A Conversation about Courtesy

Treasure Valley Classical Academy was founded to develop students in both mind and character. The school’s virtues are the guiding principles used to promote and nurture good character: courage, courtesy, honesty, perseverance, self-government, and service. Our staff will be expected to model the virtues—and to encourage our students to live by them.

Image result for courtesy and mannersCourtesy is the second of the six virtues the school will seek to cultivate in our students. On the face of it, courtesy appears to be a way of demonstrating one’s manners. For example, a young lad holds open the door for a teacher and his classmates, or a young lady assists a faculty member in carrying something from the resource room, or perhaps a Kindergarten student picks up something he dropped on the cafeteria floor during lunch. Indeed, all of these are examples of mannerly acts that I have observed in students. Such displays of courtesy contribute to a culture of civility and kindness on campus, and we want to actively foster and encourage these kinds of behaviors. This seems especially worthwhile nowadays, given the often abrasive and uncivil state of our society, discourse and culture.

However, dare I say that courtesy is about more than simply being mannerly? While the dictionary defines courtesy as polite behavior, it goes a step further. Courtesy is also a “willingness or generosity in providing something that is needed.” But before one can display a generous attitude toward a need, one has to first perceive that need—which is to say that courtesy requires an individual to be outwardly focused. Here lies the intersection between courtesy and at least two of our other virtues, namely self-government and service. One has to first practice self-government to deny the natural urge to satisfy one’s self, while second, also perceive the need to serve others. For example, instead of rushing to the door to be the first to depart the cafeteria for the playground, courtesy requires both self-government to resist the race to the door, and service to hold the door open for others. Or, as I once observed in a school cafeteria, courtesy is giving up part of your own lunch…so that you can give it to a classmate who forgot his own. Thus, self-government and service enable courtesy—a generosity or willingness to respond someone else’s need.

In the Platonic dialogues, Plato refers to this type of self-denial as “ruling over oneself.” In response to Callicles’ question about what “ruling over oneself” means, Socrates responds: “A simple thing enough; just what is commonly said, that a man should be temperate and master of himself, and ruler of his own pleasures and passions.” Courtesy is not compatible with an intemperate or self-centered person.  A person who self-governs has a more natural inclination to notice the needs of others.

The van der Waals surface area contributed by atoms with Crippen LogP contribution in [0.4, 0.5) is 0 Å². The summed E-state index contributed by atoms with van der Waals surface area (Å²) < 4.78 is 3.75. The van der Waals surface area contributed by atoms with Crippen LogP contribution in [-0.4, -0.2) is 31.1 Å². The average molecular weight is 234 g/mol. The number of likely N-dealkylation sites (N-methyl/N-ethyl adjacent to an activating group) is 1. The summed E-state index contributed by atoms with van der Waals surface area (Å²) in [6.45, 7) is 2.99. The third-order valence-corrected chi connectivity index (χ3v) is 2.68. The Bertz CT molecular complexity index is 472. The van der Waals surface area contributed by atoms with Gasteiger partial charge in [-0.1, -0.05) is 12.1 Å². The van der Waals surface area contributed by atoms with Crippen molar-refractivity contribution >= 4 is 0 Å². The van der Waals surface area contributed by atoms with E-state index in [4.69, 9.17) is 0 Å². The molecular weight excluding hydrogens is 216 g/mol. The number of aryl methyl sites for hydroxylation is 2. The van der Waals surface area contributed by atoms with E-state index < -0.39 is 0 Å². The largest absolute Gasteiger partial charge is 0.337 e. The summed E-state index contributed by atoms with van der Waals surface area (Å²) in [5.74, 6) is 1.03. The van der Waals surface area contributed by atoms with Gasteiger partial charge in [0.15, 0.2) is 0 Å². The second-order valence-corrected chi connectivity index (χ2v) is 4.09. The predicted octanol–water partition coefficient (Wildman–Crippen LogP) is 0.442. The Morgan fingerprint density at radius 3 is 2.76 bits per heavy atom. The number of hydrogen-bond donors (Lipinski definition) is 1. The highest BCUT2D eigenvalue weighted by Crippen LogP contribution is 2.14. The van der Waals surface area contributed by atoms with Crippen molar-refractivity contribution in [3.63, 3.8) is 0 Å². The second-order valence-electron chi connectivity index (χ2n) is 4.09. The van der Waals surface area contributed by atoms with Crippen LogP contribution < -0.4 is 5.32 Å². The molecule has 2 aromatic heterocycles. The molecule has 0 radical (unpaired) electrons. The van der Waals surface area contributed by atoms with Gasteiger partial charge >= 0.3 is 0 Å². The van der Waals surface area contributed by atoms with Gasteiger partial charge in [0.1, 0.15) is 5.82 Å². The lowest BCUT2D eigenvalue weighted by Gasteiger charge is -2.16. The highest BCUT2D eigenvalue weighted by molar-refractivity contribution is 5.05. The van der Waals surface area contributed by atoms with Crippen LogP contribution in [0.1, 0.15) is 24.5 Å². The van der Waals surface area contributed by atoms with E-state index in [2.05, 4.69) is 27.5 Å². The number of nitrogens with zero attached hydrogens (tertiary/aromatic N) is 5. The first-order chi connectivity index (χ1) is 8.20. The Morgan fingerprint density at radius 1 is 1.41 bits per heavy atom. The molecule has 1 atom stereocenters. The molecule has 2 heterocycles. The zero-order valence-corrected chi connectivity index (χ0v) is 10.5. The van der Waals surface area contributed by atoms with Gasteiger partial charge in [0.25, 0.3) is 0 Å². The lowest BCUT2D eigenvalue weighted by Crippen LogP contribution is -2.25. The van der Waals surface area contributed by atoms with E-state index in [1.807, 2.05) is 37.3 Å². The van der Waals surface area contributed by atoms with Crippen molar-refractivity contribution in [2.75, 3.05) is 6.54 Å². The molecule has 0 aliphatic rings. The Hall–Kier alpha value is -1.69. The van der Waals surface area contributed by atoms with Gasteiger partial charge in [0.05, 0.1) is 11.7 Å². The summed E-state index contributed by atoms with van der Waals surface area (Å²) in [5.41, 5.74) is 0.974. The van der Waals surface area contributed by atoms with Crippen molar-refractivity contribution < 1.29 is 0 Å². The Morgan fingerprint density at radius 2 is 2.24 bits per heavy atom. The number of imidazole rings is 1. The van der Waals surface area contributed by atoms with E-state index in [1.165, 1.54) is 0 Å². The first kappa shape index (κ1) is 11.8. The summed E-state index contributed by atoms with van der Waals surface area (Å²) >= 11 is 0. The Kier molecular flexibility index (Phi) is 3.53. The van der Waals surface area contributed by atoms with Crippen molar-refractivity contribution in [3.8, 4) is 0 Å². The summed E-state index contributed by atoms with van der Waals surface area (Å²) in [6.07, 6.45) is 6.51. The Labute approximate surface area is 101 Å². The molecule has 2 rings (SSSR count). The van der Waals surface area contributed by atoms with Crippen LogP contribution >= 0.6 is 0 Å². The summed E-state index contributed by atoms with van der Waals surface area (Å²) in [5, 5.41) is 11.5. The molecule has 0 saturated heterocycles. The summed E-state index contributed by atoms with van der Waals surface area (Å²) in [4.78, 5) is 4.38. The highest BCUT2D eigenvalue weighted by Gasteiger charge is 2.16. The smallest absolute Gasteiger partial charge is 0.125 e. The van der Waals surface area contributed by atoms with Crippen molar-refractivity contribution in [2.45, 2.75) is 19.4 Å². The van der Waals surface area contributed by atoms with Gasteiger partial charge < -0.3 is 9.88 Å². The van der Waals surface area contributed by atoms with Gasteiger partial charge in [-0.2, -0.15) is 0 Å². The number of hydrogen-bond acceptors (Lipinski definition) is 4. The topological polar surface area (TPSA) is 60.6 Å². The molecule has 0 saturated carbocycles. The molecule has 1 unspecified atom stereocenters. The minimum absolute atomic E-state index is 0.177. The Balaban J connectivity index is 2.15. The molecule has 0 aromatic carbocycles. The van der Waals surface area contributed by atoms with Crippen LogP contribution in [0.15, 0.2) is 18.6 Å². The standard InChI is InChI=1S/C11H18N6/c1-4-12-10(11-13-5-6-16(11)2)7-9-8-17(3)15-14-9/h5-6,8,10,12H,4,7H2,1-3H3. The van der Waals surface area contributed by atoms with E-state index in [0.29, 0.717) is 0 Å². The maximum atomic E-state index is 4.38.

Many of the founders wrote about the need for courtesy and morality to sustain civil society. Benjamin Franklin, for example, composed a list of 13 virtues in order to help shape his character, including temperance, sincerity, moderation and order, all of which help guide a courteous approach toward others. George Washington, while attending school in Fredericksburg, Virginia at the youthful age of fourteen, famously kept in his personal notebook a copy of some 110 “Rules of Civility.” His focus on civility and decorum carried through his entire life, and became a hallmark of his leadership style. Below are a handful of his reminders about how the practice of courteous living reveals elements of both self-government and service:

  • In the presence of others sing not to yourself with a humming voice, nor drum with your fingers or feet. Speak not when others speak, sit not when others stand, and walk not when others stop.
  • Turn not your back on others, especially in speaking; jog not the table or desk on which another reads or writes; lean not on anyone.
  • Use no reproachful language against anyone, neither curses nor revilings.
  • Speak not injurious words, neither in jest or earnest. Scoff at none, although they give occasion.
  • When your superiors talk to anybody, hear them; neither speak nor laugh.

In essence, what Washington seems to be emphasizing is that our actions ought to portray a sign of respect toward others around us. At times, that includes recognizing the needs of others and helping out with those needs.

I am reminded of an incident that I once observed in the Upper School (7-12th grade) at Atlanta Classical Academy. During the first week of school, one of the new students dropped her binder during a class change. The student was embarrassed and started to panic—she knew she was supposed to be in class and her papers were strewn everywhere. Another student on her way to a different class and probably trying to get there early, paused and stepped in to offer help. The helper did so with a gracious smile, and according to a faculty member who quietly observed what happened, “everything in her deportment said that there was nothing unusual about the situation.” She calmed down the worried student with quiet gentleness and with an effortless efficiency, and after everything was organized, proceeded to help the new student into her classroom. Only once the new student was comfortably settled did the other student attend to her own needs and schedule. The student who answered the call of the moment was a silent good Samaritan—someone who demonstrated self-less generosity to a person in need—a perfect practitioner of courtesy.


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